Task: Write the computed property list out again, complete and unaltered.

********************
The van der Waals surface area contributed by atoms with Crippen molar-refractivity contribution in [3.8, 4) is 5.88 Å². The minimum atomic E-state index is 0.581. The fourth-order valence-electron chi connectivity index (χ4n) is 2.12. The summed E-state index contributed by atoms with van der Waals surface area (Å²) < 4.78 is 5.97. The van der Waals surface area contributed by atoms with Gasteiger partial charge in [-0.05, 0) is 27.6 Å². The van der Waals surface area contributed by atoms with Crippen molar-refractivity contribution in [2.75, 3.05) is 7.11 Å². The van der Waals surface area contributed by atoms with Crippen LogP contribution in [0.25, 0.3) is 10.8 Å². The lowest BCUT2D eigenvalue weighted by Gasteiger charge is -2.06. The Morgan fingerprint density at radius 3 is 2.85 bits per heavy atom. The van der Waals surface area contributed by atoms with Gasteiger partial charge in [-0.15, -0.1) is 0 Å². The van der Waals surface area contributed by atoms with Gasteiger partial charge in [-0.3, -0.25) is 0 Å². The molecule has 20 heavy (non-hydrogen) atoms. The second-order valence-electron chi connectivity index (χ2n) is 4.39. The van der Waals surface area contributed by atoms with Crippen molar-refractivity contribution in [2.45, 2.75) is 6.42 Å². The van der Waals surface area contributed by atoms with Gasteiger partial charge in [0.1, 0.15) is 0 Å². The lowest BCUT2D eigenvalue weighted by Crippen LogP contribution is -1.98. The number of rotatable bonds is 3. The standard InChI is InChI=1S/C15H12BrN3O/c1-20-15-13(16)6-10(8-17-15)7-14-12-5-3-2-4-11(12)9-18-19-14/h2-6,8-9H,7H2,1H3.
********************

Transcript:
The van der Waals surface area contributed by atoms with Crippen molar-refractivity contribution in [3.8, 4) is 5.88 Å². The minimum atomic E-state index is 0.581. The fourth-order valence-electron chi connectivity index (χ4n) is 2.12. The summed E-state index contributed by atoms with van der Waals surface area (Å²) < 4.78 is 5.97. The van der Waals surface area contributed by atoms with Gasteiger partial charge in [-0.05, 0) is 27.6 Å². The van der Waals surface area contributed by atoms with Crippen molar-refractivity contribution in [2.75, 3.05) is 7.11 Å². The van der Waals surface area contributed by atoms with Crippen LogP contribution in [0.25, 0.3) is 10.8 Å². The lowest BCUT2D eigenvalue weighted by Gasteiger charge is -2.06. The Morgan fingerprint density at radius 3 is 2.85 bits per heavy atom. The van der Waals surface area contributed by atoms with Gasteiger partial charge in [-0.15, -0.1) is 0 Å². The van der Waals surface area contributed by atoms with Gasteiger partial charge in [-0.3, -0.25) is 0 Å². The molecule has 20 heavy (non-hydrogen) atoms. The second-order valence-electron chi connectivity index (χ2n) is 4.39. The van der Waals surface area contributed by atoms with Crippen molar-refractivity contribution in [2.45, 2.75) is 6.42 Å². The van der Waals surface area contributed by atoms with Gasteiger partial charge in [0.1, 0.15) is 0 Å². The lowest BCUT2D eigenvalue weighted by Crippen LogP contribution is -1.98. The number of rotatable bonds is 3. The standard InChI is InChI=1S/C15H12BrN3O/c1-20-15-13(16)6-10(8-17-15)7-14-12-5-3-2-4-11(12)9-18-19-14/h2-6,8-9H,7H2,1H3.